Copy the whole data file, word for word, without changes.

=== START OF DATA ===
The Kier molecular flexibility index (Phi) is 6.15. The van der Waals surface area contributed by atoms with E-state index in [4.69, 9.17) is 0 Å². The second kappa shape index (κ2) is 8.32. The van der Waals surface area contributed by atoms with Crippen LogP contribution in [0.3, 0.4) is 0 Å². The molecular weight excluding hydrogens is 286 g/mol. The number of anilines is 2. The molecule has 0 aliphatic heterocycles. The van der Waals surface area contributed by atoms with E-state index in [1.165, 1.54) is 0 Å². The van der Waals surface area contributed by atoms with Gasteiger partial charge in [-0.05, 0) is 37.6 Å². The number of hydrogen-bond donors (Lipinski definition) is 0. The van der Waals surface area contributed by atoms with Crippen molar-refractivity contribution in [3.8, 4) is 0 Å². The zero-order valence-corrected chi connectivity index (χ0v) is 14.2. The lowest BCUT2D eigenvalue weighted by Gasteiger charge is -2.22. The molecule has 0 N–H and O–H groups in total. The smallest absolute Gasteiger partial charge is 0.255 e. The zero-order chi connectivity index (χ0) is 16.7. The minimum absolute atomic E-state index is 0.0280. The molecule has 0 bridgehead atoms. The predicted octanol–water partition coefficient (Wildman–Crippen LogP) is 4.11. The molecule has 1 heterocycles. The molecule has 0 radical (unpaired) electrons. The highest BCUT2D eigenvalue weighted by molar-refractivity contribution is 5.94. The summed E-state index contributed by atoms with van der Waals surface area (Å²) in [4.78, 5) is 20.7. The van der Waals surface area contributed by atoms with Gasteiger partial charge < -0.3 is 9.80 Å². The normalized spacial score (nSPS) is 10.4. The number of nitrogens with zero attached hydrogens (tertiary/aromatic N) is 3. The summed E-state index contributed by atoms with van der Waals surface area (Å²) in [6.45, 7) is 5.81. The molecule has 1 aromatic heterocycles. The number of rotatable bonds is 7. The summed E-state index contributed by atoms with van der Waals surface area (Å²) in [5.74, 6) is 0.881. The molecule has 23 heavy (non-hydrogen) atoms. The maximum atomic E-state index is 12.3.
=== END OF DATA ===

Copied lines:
The Kier molecular flexibility index (Phi) is 6.15. The van der Waals surface area contributed by atoms with E-state index in [4.69, 9.17) is 0 Å². The second kappa shape index (κ2) is 8.32. The van der Waals surface area contributed by atoms with Crippen LogP contribution in [0.3, 0.4) is 0 Å². The molecular weight excluding hydrogens is 286 g/mol. The number of anilines is 2. The molecule has 0 aliphatic heterocycles. The van der Waals surface area contributed by atoms with E-state index in [1.165, 1.54) is 0 Å². The van der Waals surface area contributed by atoms with Gasteiger partial charge in [-0.05, 0) is 37.6 Å². The number of hydrogen-bond donors (Lipinski definition) is 0. The van der Waals surface area contributed by atoms with Crippen molar-refractivity contribution in [3.8, 4) is 0 Å². The zero-order valence-corrected chi connectivity index (χ0v) is 14.2. The lowest BCUT2D eigenvalue weighted by Gasteiger charge is -2.22. The molecule has 0 N–H and O–H groups in total. The smallest absolute Gasteiger partial charge is 0.255 e. The zero-order chi connectivity index (χ0) is 16.7. The minimum absolute atomic E-state index is 0.0280. The molecule has 0 bridgehead atoms. The predicted octanol–water partition coefficient (Wildman–Crippen LogP) is 4.11. The molecule has 1 heterocycles. The molecule has 0 radical (unpaired) electrons. The highest BCUT2D eigenvalue weighted by molar-refractivity contribution is 5.94. The summed E-state index contributed by atoms with van der Waals surface area (Å²) in [4.78, 5) is 20.7. The van der Waals surface area contributed by atoms with Gasteiger partial charge < -0.3 is 9.80 Å². The normalized spacial score (nSPS) is 10.4. The number of nitrogens with zero attached hydrogens (tertiary/aromatic N) is 3. The summed E-state index contributed by atoms with van der Waals surface area (Å²) in [6.45, 7) is 5.81. The molecule has 1 aromatic heterocycles. The number of rotatable bonds is 7. The summed E-state index contributed by atoms with van der Waals surface area (Å²) in [5.74, 6) is 0.881. The molecule has 23 heavy (non-hydrogen) atoms. The maximum atomic E-state index is 12.3.